Policy makers can create policies that provide resources and support for educational institutions focused on positive outcomes for student veterans. It is important that educational institutions providing support services do so without implementing processes that are too complex or intrusive for veterans, which is where policy makers can step in. While services for student veterans should be visible and accessible enough that they know where to turn for assistance on campus, support should also be confidential and discreet. Policy makers can also highlight the importance of having academic advisors on campus who are veterans or can work specifically to address the needs of student veterans. Finally, educational policy can focus on connecting educational institutions to nearby VA centers so that the support structures provided by the VA and educational institutions can complement each other in order to facilitate student veteran re-enrollment and acclimation.
For Future Research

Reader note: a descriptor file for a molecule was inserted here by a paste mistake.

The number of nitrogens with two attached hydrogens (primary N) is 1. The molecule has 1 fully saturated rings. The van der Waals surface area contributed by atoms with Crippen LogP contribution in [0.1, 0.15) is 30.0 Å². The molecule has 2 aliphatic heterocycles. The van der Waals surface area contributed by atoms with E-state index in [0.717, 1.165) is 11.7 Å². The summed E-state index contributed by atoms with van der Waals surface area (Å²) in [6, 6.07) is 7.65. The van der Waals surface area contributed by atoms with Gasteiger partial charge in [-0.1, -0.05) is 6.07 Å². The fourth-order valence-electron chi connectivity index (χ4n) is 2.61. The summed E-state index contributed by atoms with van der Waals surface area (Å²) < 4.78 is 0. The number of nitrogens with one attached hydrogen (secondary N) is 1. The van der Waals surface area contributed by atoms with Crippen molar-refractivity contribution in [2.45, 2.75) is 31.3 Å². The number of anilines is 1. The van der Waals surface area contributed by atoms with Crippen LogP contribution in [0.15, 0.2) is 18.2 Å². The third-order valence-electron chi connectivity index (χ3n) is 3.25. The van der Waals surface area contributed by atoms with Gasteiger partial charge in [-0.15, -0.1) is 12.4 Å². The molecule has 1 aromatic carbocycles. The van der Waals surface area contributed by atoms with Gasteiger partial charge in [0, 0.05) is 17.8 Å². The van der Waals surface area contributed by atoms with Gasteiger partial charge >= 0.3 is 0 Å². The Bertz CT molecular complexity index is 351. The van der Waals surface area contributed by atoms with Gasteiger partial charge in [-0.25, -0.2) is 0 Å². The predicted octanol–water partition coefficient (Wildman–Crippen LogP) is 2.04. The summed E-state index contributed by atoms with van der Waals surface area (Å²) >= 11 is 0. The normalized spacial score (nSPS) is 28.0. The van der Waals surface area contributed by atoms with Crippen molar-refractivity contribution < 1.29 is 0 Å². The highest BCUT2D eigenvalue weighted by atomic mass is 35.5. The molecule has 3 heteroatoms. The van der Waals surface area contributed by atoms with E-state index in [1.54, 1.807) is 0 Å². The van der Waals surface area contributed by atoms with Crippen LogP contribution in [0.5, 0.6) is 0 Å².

As this study was composed using only white male veteran students and snowball sampling, future researchers should obtain a random, diverse sample of veterans. This would allow researchers to gain additional context and insight into the experiences of various veteran students’ college re-enrollment processes. The authors acknowledge a research bias stemming from their personal experiences with veteran friends and family, so additional research performed by individuals without such a bias is also recommended. As data from this study were only obtained at one institution, a larger sample from multiple locations would provide more varied and generalizable data. Further research should also compare veterans’ experiences across institutions with strong military heritages and those without such a history, to determine whether or not this impacts the experiences and reenrollment processes of student veterans. Researchers should also aim to deepen their understanding of the world in which student veterans live, including terminology used by veterans, that will allow for more accurate interpretations of the data gathered. Finally, while there has been a proliferation of qualitative investigations of this population, future studies should look to quantitative and mixed methods procedures to increase the empiricism of this vein of research. The existing qualitative literature should supply researchers with ample questions to explore in more robust and generalizable manners.